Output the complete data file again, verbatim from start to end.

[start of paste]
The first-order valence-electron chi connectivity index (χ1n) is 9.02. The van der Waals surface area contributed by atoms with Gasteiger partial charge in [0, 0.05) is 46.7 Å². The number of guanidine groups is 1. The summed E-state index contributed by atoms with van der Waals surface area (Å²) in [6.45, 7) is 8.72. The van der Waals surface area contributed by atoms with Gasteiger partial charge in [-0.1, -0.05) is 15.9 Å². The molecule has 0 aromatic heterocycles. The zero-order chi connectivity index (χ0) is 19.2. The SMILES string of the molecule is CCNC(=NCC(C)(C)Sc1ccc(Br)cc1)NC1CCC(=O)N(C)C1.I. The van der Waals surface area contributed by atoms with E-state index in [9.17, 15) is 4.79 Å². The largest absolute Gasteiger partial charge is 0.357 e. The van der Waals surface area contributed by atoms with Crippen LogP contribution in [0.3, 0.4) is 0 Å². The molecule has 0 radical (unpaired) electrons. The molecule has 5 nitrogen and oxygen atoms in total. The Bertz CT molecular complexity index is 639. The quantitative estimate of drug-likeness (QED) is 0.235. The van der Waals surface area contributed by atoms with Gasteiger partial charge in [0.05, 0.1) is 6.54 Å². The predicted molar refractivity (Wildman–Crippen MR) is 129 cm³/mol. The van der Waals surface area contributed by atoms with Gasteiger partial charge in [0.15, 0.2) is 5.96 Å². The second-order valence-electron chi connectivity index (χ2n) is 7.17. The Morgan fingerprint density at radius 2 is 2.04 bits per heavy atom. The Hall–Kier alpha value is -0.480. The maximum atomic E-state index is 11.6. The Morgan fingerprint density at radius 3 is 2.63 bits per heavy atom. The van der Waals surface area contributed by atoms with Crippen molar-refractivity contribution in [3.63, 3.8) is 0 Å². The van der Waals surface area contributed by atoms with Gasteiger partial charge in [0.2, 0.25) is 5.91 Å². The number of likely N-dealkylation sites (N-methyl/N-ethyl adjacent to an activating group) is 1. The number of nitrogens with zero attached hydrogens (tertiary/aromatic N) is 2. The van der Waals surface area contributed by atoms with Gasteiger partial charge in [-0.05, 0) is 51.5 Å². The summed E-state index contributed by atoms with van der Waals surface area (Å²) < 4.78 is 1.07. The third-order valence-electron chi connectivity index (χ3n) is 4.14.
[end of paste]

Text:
The first-order valence-electron chi connectivity index (χ1n) is 9.02. The van der Waals surface area contributed by atoms with Gasteiger partial charge in [0, 0.05) is 46.7 Å². The number of guanidine groups is 1. The summed E-state index contributed by atoms with van der Waals surface area (Å²) in [6.45, 7) is 8.72. The van der Waals surface area contributed by atoms with Gasteiger partial charge in [-0.1, -0.05) is 15.9 Å². The molecule has 0 aromatic heterocycles. The zero-order chi connectivity index (χ0) is 19.2. The SMILES string of the molecule is CCNC(=NCC(C)(C)Sc1ccc(Br)cc1)NC1CCC(=O)N(C)C1.I. The van der Waals surface area contributed by atoms with E-state index in [9.17, 15) is 4.79 Å². The largest absolute Gasteiger partial charge is 0.357 e. The van der Waals surface area contributed by atoms with Crippen LogP contribution in [0.3, 0.4) is 0 Å². The molecule has 0 radical (unpaired) electrons. The molecule has 5 nitrogen and oxygen atoms in total. The Bertz CT molecular complexity index is 639. The quantitative estimate of drug-likeness (QED) is 0.235. The van der Waals surface area contributed by atoms with Gasteiger partial charge in [0.05, 0.1) is 6.54 Å². The predicted molar refractivity (Wildman–Crippen MR) is 129 cm³/mol. The van der Waals surface area contributed by atoms with Gasteiger partial charge in [0.15, 0.2) is 5.96 Å². The second-order valence-electron chi connectivity index (χ2n) is 7.17. The Morgan fingerprint density at radius 2 is 2.04 bits per heavy atom. The Hall–Kier alpha value is -0.480. The maximum atomic E-state index is 11.6. The Morgan fingerprint density at radius 3 is 2.63 bits per heavy atom. The van der Waals surface area contributed by atoms with Crippen molar-refractivity contribution in [3.63, 3.8) is 0 Å². The van der Waals surface area contributed by atoms with Gasteiger partial charge in [0.2, 0.25) is 5.91 Å². The number of likely N-dealkylation sites (N-methyl/N-ethyl adjacent to an activating group) is 1. The number of nitrogens with zero attached hydrogens (tertiary/aromatic N) is 2. The van der Waals surface area contributed by atoms with Gasteiger partial charge in [-0.05, 0) is 51.5 Å². The summed E-state index contributed by atoms with van der Waals surface area (Å²) < 4.78 is 1.07. The third-order valence-electron chi connectivity index (χ3n) is 4.14.